“I was walking to school there was a bird singing on one side of the road and another singing the same song on the other side, I did not know what they were so I ran to get my friend who said they were two robins.
“Then he said do you want to come look at some wheatears?”
This is how Norman Sills, creator of Lakenheath Fen’s interest in birds and conservation began.
This week the Royal Society for the Protection of Birds (RSPB) have awarded Norman a lifetime achievement award.
Norman began his career with the RSPB at Titchwell Marsh, where he worked for 24 years before moving to Lakenheath Fen, which he transformed from carrot fields to a habitat for many rare species.
Norman said: “The whole point of it was that with sea levels rising the reed bed habitats on the coast will be under sea water, the RSPB policy is to create new wetland inland especially reed beds so those new habitats will be up and running before loosing coastal ones.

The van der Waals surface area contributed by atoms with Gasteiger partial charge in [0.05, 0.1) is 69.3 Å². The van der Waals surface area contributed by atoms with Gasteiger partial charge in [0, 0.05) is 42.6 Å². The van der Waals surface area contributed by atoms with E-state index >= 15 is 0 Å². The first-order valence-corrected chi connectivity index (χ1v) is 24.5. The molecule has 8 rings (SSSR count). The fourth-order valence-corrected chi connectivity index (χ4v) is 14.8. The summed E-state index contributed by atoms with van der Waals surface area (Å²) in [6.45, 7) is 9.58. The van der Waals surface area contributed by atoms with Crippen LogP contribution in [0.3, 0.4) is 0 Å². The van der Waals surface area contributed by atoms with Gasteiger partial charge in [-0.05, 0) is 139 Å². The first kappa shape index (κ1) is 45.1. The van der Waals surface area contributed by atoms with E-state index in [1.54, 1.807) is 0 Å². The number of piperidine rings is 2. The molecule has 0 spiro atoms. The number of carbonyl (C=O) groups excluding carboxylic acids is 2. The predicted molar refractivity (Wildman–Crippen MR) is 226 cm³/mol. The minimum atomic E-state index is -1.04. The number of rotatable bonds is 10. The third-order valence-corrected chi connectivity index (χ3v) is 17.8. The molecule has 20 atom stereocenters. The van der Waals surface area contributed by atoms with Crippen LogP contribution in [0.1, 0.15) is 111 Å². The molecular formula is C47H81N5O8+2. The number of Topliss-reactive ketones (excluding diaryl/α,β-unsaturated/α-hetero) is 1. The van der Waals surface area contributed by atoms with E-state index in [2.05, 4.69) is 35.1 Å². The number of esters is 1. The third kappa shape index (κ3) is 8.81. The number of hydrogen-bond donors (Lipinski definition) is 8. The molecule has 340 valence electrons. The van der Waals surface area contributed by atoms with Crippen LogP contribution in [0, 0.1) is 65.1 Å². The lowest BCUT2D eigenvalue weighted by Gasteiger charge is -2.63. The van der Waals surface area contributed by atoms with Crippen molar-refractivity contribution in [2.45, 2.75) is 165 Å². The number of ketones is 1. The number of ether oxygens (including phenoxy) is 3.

“I was involved right at the beginning with choosing a site.
“It was seven or eight years of major work and we have created what we set out to do and we have attracted the breeds we intended to attract.”
Lakenheath Fen is now home to rare breeds including bitterns, marsh harriers and bearded tits.
Norman said: “Those three species are very characteristic breeds of reed beds they all nest on the ground and they all will be lost from coastal sites.
“But the cherry on the icing was the two pairs of cranes which nobody anticipated.”
The Stepping Up For Nature awards were decided by RSPB in the east, the judges included TV presenter Mike Dilger and Matt Shardlow, CEO of Buglife.
David White, Information Officer at Lakenheath Fen, said: “He was here right at the start at the creation of the reserve in 1995 and is responsible for what the reserve is today.
“He certainly is one of my role models - he is some of what of a legend in conservation circles.”
Norman said: “At Lakenheath Fen a lot of the hands on work was done by a very keen group of volunteers and I’m very thankful to them for all the help they gave they planted 300,000 reeds by hand - That’s a job and a half.
“It means a great deal for me personally I have been able to put soem new wild habitat back into a place it used to be 400 years ago.”